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Elton John announces his final tour with a VR video


Elton John will soon be ending his decades-spanning career, but he’s immortalized his work in VR before he goes.

Yesterday the legendary artist hosted a special livestream on YouTube where he announced the Farewell Yellow Brick Tour, a three-year-long event in which he’ll play his final live shows. While the stream was available in standard format, it could also be watched with a Cardboard VR viewer, displayed in Google’s new VR180 format which covers your immediate peripheral vision. You ccan watch a few live performances from Elton and then enjoy a Q&A looking back on his career (you’ll need to be watching on a smartphone to access the VR180 content).

On top of the stream, though, Elton also released a full 360 degree video which, for fans, is a pretty spectacular watch. It revisits highlights from the past 50+ years of music touching on cornerstone songs like Rocket Man and Your Song. Even if you’re not familiar with his work it’s one of the more fantastic 360 videos we’ve seen in a while.

The above video was created by digital production company, Spinifex Group. Elton is apparently looking to AR as another means of preserving his music (he appeared in AR at London’s Kings Cross station earlier this week).

Elton’s final tour will kick off this September with an extensive journey across the US and Canada before coming to Europe in early 2019. When it’s all said and done, at least we can still enjoy his work as if we were really there.

This story originally appeared on Uploadvr.com. Copyright 2018

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Ms. A. C. Kennedy
My name is Ms A C Kennedy and I am a Health practitioner and Consultant by day and a serial blogger by night. I luv family, life and learning new things. I especially luv learning how to improve my business. I also luv helping and sharing my information with others. Don't forget to ask me anything!

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Existing EV batteries could be recharged five times faster

Lithium-ion batteries have massively improved in the last half-decade, but there are still issues. The biggest, especially for EVs, is that charging takes too long to make them as useful as regular cars for highway driving. Researchers from the University of Warwick (WMG) have discovered that we may not need to be so patient, though. They developed a new type of sensor that measures internal battery temperatures and discovered that we can probably recharge them up to five times quicker without overheating problems.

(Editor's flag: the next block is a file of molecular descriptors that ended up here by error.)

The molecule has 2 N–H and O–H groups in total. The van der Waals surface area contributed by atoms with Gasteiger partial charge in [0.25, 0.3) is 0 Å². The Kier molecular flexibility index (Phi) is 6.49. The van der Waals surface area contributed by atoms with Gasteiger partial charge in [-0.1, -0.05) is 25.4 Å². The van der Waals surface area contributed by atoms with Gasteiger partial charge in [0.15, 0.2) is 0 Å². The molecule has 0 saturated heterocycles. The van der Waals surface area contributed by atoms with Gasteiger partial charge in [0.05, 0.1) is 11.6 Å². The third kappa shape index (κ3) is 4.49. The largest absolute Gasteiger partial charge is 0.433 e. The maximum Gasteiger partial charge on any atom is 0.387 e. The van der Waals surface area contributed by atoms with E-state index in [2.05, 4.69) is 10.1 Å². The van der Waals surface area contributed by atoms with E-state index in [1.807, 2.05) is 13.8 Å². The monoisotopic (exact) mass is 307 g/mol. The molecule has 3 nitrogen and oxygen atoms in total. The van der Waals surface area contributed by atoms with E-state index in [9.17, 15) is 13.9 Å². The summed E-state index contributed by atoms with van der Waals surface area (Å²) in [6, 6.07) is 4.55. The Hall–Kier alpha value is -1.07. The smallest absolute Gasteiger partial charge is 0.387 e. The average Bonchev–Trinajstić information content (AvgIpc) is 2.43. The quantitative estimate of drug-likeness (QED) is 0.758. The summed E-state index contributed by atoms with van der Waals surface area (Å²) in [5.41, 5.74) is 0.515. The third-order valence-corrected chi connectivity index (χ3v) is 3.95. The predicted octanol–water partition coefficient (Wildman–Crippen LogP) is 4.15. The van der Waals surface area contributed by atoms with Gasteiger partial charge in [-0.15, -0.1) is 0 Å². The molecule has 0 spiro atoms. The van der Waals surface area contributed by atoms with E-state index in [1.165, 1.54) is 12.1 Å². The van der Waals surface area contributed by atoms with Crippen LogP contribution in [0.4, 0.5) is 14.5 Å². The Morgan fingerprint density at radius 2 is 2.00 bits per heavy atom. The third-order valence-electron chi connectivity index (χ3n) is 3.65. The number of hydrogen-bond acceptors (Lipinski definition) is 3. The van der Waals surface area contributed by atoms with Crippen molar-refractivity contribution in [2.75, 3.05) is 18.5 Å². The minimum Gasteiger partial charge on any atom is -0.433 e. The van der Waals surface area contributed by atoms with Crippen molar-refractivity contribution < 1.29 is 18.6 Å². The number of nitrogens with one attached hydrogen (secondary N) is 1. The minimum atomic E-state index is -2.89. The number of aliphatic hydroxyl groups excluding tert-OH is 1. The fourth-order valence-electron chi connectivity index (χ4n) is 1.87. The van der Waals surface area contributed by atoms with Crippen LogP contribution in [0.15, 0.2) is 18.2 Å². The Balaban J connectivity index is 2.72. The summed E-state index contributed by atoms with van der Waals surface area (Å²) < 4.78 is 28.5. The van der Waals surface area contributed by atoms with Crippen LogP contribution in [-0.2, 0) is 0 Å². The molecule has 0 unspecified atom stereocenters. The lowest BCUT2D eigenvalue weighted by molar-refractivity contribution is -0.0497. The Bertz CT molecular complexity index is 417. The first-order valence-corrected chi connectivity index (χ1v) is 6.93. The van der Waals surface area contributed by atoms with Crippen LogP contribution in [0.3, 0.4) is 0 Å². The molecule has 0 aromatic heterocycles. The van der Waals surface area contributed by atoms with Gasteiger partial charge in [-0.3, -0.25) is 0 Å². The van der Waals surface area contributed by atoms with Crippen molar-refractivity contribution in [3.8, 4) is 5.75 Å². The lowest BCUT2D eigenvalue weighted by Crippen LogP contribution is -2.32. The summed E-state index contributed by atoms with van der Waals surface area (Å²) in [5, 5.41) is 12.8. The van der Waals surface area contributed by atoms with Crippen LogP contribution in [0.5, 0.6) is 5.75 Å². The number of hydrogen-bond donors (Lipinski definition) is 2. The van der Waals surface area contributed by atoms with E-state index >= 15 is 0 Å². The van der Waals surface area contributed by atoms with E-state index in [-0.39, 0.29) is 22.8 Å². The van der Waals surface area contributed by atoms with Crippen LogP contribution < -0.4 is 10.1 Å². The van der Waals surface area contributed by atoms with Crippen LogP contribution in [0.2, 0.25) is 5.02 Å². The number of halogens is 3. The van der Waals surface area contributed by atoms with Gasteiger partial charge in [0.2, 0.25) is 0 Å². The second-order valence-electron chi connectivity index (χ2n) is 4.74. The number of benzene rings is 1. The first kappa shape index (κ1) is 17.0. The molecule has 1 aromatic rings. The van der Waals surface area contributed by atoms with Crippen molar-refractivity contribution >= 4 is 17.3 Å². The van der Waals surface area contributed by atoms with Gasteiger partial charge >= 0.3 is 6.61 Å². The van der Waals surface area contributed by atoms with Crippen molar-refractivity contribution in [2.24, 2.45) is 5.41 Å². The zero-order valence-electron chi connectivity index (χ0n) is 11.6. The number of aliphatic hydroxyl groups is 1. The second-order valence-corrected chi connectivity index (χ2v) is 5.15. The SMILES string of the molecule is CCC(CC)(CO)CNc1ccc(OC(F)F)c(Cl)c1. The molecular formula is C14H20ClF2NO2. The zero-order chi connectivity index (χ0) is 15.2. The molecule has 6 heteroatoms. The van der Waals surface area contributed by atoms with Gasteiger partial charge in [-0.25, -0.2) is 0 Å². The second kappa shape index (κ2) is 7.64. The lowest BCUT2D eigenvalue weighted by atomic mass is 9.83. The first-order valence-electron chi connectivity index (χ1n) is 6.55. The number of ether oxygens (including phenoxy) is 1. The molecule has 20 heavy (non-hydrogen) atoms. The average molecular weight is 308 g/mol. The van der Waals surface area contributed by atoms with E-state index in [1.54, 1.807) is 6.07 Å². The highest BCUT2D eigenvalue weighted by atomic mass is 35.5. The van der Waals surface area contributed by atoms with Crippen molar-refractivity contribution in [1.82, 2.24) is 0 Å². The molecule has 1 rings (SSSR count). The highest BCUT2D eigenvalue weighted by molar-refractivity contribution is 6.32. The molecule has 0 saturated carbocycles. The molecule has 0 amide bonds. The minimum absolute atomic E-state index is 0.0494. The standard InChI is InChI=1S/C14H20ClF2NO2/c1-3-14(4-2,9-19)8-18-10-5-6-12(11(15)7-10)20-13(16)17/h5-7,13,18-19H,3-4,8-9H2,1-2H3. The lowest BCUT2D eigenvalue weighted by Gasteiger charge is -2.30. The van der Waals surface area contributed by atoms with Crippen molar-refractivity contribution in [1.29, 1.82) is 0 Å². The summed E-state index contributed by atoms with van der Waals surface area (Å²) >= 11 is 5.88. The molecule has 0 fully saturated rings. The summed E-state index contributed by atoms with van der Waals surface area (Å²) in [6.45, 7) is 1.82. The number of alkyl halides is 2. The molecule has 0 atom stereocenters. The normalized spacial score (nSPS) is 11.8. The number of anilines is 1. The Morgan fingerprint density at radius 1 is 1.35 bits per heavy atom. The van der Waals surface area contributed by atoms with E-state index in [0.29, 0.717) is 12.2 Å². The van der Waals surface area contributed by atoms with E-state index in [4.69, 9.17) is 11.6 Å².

Overcharging a lithium-ion battery anode can lead to lithium buildup, which can break through a battery's separator, create a short-circuit and cause catastrophic failure. That can cause the electrolyte to emit gases and literally blow up the battery, so manufacturers impose strict charging power limits to prevent it.

Those limits are based on hard-to-measure internal temperatures, however, which is where the WMG probe comes in. It's a fiber optic sensor, protected by a chemical layer that can be directly inserted into a lithium-ion cell to give highly precise thermal measurements without affecting its performance.

The team tested the sensor on standard 18650 li-ion cells, used in Tesla's Model S and X, among other EVs. They discovered that they can be charged five times faster than previously thought without damage. Such speeds would reduce battery life, but if used judiciously, the impact would be minimized, said lead researcher Dr. Tazdin Amietszajew.

Faster charging as always comes at the expense of overall battery life but many consumers would welcome the ability to charge a vehicle battery quickly when short journey times are required and then to switch to standard charge periods at other times.

There's still some work to do. While the research showed the li-ion cells can support higher temperatures, EVs and charging systems would have to have "precisely tuned profiles/limits" to prevent problems. It's also not clear how battery makers would install the sensors in the cells.

Nevertheless, it shows a lot of promise for much faster charging speeds in the near future. Even if battery capacities stayed the same, charging in 5 minutes instead of 25 could flip a lot of drivers over to the green side.

Via: Clean Technica

Source: University of Warwick

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